The predictive skill of seasonal forecast arises from the slowly evolving climate processes where the signature, that noticeably influence the mean state of weather conditions, mainly resides in the ocean. The interaction of the ocean and atmosphere is therefore the minimum level of complexity required for seasonal timescale. The practice of contemporary seasonal prediction is presumably achievable with the use of two distinct GCM (Global Climate Model) configurations commonly referred to as one- and two-tiered forecasting systems based on the manner in which the atmosphere and ocean exchange information. One-tiered forecasting systems (Coupled climate models) are placed at the highest hierarchy in the science of numerical modelling in terms of complexity. They are hypothesized to represent the state of the art of seasonal forecasting which inherently renders them to be convenient for seasonal climate prediction purposes. Notwithstanding, it may be important to appraise whether or not two-tier forecasting systems (uncoupled models) offer comparable levels of skill that are currently attainable by state-of-the-art coupled climate models under a constrained computational resources environment. Such a restrictive environment is commonly found in developing countries such as South Africa. With this in mind, the study attempts to test the notion under a perfect model framework where the atmospheric global climate model is forced with the best estimate of predicted sea-surface temperature (SST), while the two systems are kept similar in all other aspects. The framework eliminates differences between the two forecasting systems due to model biases and in fact enables the discrimination of the role of coupling on seasonal forecast skill.
Due to the enormous computational resources required to develop and run an operational forecast system based on coupled models, their engagement for real-time forecasts has been negligible in South Africa. However, motivated by the recent advances in computing infrastructures in South Africa due to the establishment and maintenance of the Centre for High Performance Computing (CHPC) as well as international collaboration, the study pioneered in Africa the emergence of the South African Weather Service Coupled Model (SCM) also referred to as the ECHAM4.5-MOM3-SA. The model couples the ECHAM4.5 atmospheric general circulation model (AGCM) and Modular Ocean Model version 3 (MOM3) using the multiple program multiple data (MPMD) coupler paradigm. The model employs an atmospheric initialization strategy that is different from other models that couple the same atmosphere and ocean models. The study reveals that the South African coupled model has skill levels for ENSO (El Niño Southern Oscillation) forecasts comparable with other coupled models currently administered by international centres. Furthermore the model is also found to be skilful in predicting upper air dynamics, surface air temperature, rainfall and equatorial Indian Ocean Dipole (IOD).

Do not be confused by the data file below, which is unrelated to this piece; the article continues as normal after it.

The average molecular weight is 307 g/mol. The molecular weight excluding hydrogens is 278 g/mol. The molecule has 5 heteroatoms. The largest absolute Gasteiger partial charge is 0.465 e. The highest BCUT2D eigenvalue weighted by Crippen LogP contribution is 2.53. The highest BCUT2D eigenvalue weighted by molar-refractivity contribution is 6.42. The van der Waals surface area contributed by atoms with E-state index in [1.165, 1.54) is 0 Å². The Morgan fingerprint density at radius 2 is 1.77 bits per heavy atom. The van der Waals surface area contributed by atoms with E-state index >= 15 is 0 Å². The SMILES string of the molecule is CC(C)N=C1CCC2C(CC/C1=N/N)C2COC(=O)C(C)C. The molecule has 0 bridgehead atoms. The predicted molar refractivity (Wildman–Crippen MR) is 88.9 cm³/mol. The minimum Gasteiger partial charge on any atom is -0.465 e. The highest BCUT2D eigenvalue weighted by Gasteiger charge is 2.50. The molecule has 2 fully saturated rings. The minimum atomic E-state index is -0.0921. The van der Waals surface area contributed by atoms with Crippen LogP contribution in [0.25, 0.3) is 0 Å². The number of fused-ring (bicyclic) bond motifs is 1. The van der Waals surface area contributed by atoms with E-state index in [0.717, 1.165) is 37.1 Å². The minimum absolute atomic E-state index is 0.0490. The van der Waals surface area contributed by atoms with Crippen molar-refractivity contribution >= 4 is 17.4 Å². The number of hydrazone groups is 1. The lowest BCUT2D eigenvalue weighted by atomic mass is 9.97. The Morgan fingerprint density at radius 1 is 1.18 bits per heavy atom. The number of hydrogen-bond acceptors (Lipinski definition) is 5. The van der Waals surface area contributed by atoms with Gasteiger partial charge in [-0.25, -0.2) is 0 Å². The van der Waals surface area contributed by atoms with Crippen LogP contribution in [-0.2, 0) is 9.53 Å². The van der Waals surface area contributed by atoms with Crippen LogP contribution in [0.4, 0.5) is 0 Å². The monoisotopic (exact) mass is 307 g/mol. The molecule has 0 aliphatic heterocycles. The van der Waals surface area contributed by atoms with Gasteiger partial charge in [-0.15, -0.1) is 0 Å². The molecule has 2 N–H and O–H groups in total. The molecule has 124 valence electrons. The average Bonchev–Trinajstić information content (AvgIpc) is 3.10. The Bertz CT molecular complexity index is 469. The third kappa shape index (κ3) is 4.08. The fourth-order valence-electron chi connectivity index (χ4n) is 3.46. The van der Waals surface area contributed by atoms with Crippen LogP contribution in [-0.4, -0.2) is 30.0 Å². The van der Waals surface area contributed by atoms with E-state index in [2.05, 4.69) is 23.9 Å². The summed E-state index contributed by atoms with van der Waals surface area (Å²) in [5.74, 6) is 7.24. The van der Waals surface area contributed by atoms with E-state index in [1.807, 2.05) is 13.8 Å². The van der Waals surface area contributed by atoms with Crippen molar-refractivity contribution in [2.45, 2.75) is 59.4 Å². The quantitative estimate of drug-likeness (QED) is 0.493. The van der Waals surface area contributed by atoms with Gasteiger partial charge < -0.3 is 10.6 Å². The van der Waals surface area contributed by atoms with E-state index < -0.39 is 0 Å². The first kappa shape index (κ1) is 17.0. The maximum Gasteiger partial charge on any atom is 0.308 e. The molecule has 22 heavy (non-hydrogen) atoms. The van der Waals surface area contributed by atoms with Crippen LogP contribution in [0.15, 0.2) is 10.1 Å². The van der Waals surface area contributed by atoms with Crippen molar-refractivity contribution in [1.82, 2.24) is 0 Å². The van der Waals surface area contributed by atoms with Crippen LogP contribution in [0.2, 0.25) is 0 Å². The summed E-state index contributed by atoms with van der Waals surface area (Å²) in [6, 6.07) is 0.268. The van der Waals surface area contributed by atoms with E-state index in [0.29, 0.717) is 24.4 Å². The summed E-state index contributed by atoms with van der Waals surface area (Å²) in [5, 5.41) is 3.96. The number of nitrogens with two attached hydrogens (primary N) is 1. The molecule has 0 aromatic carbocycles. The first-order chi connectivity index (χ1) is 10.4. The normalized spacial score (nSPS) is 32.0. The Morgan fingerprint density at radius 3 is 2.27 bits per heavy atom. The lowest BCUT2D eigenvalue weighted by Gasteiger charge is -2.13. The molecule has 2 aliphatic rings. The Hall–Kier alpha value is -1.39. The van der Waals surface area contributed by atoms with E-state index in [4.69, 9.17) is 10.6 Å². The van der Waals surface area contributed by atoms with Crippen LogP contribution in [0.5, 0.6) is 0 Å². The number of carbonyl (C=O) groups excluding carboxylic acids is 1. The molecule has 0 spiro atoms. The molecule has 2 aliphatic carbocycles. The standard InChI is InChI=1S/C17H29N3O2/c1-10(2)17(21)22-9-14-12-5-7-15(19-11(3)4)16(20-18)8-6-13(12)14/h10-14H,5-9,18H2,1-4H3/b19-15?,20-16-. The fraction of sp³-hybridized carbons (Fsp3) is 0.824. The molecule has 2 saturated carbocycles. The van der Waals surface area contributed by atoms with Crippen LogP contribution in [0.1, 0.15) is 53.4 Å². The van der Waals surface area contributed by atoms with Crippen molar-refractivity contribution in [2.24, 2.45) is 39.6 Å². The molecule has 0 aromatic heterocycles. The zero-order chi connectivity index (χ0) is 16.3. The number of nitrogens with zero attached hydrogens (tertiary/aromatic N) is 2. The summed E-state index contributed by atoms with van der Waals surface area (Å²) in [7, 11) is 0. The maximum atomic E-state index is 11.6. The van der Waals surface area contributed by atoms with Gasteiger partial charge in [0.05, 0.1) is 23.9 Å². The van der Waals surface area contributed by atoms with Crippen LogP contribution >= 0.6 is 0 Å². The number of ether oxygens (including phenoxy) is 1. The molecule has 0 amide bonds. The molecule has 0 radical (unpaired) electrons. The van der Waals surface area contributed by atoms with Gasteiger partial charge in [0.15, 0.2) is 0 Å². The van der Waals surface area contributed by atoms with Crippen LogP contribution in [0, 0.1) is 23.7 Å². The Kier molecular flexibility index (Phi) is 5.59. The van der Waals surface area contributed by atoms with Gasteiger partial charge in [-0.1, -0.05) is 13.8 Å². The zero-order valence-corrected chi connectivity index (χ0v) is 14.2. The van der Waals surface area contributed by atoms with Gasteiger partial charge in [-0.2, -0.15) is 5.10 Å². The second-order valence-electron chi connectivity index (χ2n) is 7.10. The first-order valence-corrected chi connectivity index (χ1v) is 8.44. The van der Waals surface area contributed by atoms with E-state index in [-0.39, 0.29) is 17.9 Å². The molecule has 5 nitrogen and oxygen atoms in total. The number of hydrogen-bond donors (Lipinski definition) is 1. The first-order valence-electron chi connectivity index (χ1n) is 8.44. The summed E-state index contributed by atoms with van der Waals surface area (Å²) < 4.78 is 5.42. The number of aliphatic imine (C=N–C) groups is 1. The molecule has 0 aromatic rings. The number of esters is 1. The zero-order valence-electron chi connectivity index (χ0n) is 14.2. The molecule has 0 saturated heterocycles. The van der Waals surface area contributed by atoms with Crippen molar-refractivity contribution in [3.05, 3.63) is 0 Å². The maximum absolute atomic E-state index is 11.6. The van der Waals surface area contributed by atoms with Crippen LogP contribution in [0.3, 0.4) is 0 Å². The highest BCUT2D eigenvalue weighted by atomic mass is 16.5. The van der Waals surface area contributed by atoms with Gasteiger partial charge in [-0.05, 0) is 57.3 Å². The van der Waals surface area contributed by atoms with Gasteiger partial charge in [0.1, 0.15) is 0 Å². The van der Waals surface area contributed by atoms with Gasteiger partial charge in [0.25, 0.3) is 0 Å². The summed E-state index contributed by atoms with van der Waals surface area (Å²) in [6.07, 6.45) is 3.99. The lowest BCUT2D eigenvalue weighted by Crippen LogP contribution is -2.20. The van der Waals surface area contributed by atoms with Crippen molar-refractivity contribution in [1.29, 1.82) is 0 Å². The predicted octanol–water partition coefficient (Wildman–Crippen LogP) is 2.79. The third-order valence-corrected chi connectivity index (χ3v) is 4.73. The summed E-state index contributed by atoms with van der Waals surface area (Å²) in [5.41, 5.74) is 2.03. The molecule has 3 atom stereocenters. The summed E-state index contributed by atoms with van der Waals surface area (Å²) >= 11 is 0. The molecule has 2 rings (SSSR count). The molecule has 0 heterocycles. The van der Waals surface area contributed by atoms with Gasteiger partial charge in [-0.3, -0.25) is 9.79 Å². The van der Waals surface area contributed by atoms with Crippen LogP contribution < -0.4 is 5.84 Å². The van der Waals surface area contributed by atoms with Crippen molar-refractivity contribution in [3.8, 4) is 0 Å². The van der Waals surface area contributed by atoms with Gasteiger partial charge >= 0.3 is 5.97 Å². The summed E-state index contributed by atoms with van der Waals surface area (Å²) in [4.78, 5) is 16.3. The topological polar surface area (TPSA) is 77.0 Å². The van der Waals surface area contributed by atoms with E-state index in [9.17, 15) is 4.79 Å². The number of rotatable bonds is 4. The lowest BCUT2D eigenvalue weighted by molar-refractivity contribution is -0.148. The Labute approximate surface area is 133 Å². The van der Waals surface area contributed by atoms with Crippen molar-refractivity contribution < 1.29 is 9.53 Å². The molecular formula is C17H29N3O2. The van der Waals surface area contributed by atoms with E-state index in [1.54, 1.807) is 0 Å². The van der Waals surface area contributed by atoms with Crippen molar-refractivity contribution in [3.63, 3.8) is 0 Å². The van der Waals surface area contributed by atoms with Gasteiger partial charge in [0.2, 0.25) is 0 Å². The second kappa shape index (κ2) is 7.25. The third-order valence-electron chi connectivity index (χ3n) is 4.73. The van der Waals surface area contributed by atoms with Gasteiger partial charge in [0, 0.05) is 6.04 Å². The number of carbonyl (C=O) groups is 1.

In the two-tiered experiment, the AGCM is constrained by the lower boundary conditions derived from predicted SST anomalies of two ocean-atmosphere coupled general circulation models (CGCMs) combined through equal weighting. In addition, the SST uncertainty amplitude (lower and upper bounds) defined from this combination is also considered as separate forcing fields. As with the CGCM, the AGCM is initialized with the realistic state of the atmosphere and soil moisture. Results from hindcasts show that this optimized forecasting system demonstrates large-scale consistent skill improvements for surface temperature and rainfall totals relative to forcing the AGCM with persisted SST anomalies and the AMIP-2 (Atmospheric Model Intercomparison Project) type simulations. Model evaluation further reveals that the AGCM is able to forecast anomalous upper air atmospheric dynamics (circulation) over the tropics up to several months ahead. In addition, the contribution of the predicted SST, which is based on a multi-model approach, is shown to be of significant importance for optimized AGCM results. However, the AGCM appears to be weakly sensitive to soil moisture initialization which may suggest an internal weakness of the model. The study has addressed some optimization issues for atmospheric models and proposed an optimal AGCM configuration that can serve as baseline against which more advanced models can be tested.
Finally, the comparative experiments reveal that the GCM configurations widely differ in their performances and the superiority of one model over the other is mostly dependent on the ability to a priori determine an optimal global SST field for forcing the AGCM. In fact, the AGCM offers comparable predictive capabilities with the CGCM when the CGCMs skilful predicted SST evolution can in turn be used to force the AGCM. This finding supports the notion that the further enhancement of seasonal forecasting practices favours the use and further improvement of CGCMs (should computational resources be permissible) since the potential for further improvement of AGCM-based forecasts heavily depends on the improvement of CGCMs.